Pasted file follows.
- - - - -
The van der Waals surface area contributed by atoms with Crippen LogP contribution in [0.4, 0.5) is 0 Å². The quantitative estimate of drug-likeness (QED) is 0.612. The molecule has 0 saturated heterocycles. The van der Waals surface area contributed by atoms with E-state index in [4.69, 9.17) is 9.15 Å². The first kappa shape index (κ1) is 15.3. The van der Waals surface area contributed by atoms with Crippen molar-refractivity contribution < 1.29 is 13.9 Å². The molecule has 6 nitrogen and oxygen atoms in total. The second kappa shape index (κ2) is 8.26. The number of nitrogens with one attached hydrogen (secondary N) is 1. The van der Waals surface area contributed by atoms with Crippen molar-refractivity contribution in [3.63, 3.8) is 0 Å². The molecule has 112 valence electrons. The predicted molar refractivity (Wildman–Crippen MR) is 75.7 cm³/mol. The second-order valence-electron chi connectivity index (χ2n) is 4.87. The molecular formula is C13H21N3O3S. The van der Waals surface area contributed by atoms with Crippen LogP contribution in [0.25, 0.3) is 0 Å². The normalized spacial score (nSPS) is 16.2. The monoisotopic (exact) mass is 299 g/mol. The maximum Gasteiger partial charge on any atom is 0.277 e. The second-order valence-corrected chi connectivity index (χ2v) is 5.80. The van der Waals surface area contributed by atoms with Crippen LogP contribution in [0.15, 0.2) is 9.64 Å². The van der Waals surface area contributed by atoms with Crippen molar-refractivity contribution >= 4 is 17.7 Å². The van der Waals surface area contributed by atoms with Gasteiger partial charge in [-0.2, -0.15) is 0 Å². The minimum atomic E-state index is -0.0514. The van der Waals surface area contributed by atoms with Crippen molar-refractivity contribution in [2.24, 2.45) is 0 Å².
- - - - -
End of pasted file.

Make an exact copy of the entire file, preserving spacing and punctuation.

The van der Waals surface area contributed by atoms with Crippen LogP contribution in [0.4, 0.5) is 0 Å². The quantitative estimate of drug-likeness (QED) is 0.612. The molecule has 0 saturated heterocycles. The van der Waals surface area contributed by atoms with E-state index in [4.69, 9.17) is 9.15 Å². The first kappa shape index (κ1) is 15.3. The van der Waals surface area contributed by atoms with Crippen molar-refractivity contribution < 1.29 is 13.9 Å². The molecule has 6 nitrogen and oxygen atoms in total. The second kappa shape index (κ2) is 8.26. The number of nitrogens with one attached hydrogen (secondary N) is 1. The van der Waals surface area contributed by atoms with Crippen molar-refractivity contribution in [3.63, 3.8) is 0 Å². The molecule has 112 valence electrons. The predicted molar refractivity (Wildman–Crippen MR) is 75.7 cm³/mol. The second-order valence-electron chi connectivity index (χ2n) is 4.87. The molecular formula is C13H21N3O3S. The van der Waals surface area contributed by atoms with Crippen LogP contribution in [0.25, 0.3) is 0 Å². The normalized spacial score (nSPS) is 16.2. The monoisotopic (exact) mass is 299 g/mol. The maximum Gasteiger partial charge on any atom is 0.277 e. The second-order valence-corrected chi connectivity index (χ2v) is 5.80. The van der Waals surface area contributed by atoms with Crippen LogP contribution in [0.15, 0.2) is 9.64 Å². The van der Waals surface area contributed by atoms with Crippen molar-refractivity contribution >= 4 is 17.7 Å². The van der Waals surface area contributed by atoms with Gasteiger partial charge in [-0.2, -0.15) is 0 Å². The minimum atomic E-state index is -0.0514. The van der Waals surface area contributed by atoms with Crippen molar-refractivity contribution in [2.24, 2.45) is 0 Å².